If you’re short on time and long on priorities, planning your next meal might not be high on your list. In fact, researchers from Ohio State University and the University of Michigan-Dearborn found the number of hours someone works is a huge determining factor in whether they reach for fast food — even those who say they’re on a diet.
The good news is there are practical ways to bake healthy eating into your day-to-day to make the nutritious option even faster and easier than hitting the drive-thru.
We asked nutrition experts to outline nine key guidelines for sustaining healthy eating no matter how hectic your day gets. Incorporate these no-fail tips today and make small strides toward eating well. Not only will you look and feel better, but you’ll reap other benefits, including having more energy, recovering from workouts more efficiently, and sleeping more soundly.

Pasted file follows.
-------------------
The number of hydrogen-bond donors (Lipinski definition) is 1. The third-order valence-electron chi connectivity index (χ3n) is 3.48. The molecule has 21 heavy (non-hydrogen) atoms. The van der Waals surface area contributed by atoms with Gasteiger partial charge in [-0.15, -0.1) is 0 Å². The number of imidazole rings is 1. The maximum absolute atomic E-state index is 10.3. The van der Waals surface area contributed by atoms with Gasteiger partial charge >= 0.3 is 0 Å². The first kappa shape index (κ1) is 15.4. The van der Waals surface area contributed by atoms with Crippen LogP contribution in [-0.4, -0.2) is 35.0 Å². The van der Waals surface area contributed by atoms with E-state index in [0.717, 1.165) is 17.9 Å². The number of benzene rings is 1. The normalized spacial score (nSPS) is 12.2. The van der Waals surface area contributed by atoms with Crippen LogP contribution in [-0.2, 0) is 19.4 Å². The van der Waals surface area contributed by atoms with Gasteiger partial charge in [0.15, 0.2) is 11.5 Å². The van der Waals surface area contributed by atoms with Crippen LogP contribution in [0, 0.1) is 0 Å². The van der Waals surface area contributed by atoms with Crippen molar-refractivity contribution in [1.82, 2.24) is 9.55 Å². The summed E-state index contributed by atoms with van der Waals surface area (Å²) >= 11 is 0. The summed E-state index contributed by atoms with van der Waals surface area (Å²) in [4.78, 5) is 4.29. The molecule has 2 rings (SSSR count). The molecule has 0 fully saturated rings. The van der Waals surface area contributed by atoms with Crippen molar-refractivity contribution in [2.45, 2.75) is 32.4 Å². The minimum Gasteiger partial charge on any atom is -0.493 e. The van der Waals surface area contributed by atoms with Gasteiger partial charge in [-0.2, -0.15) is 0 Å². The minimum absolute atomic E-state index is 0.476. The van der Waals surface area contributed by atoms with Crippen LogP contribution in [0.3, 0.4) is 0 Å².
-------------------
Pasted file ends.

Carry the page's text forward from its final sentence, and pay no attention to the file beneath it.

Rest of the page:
1. Stash Single-Serving Snacks in a Cooler Bag
“If you’re leaving the house for more than two hours, pack healthy snacks in case of cravings,” says L.J. Amaral, MS, RD, CSO, a research dietitian at Cedars-Sinai. “Besides being delicious, healthy snacks provide the right amount of nutrients and energy to keep you going,” says Amaral. Keeping them single-serving makes sure you don’t accidentally overindulge.
How to do it: Amaral suggests grabbing single-serving snack packs from your local Trader Joe’s or health food store, such as olives, seaweed snacks, nuts, fruits, yogurt, and cottage cheese. You can keep the dry goods in a bag and the perishable stuff in a mini cooler bag.
Got a sliver of time in the morning to prep your own snack pack? Kristina Hallberg, RDN, a functional nutrition coach, recommends whole-food, nutrient-dense ingredients, like veggies and hummus or nuts and seeds. “Just be sure to limit overly processed sugary options,” she says.
“If you really have no time, at least grab a healthy meal bar,” says Mascha Davis, MPH, RDN, author of Eat Your Vitamins. “Bars by Sans or Zing are my top picks because of their awesome nutrition profile, flavor, and high-quality ingredients.”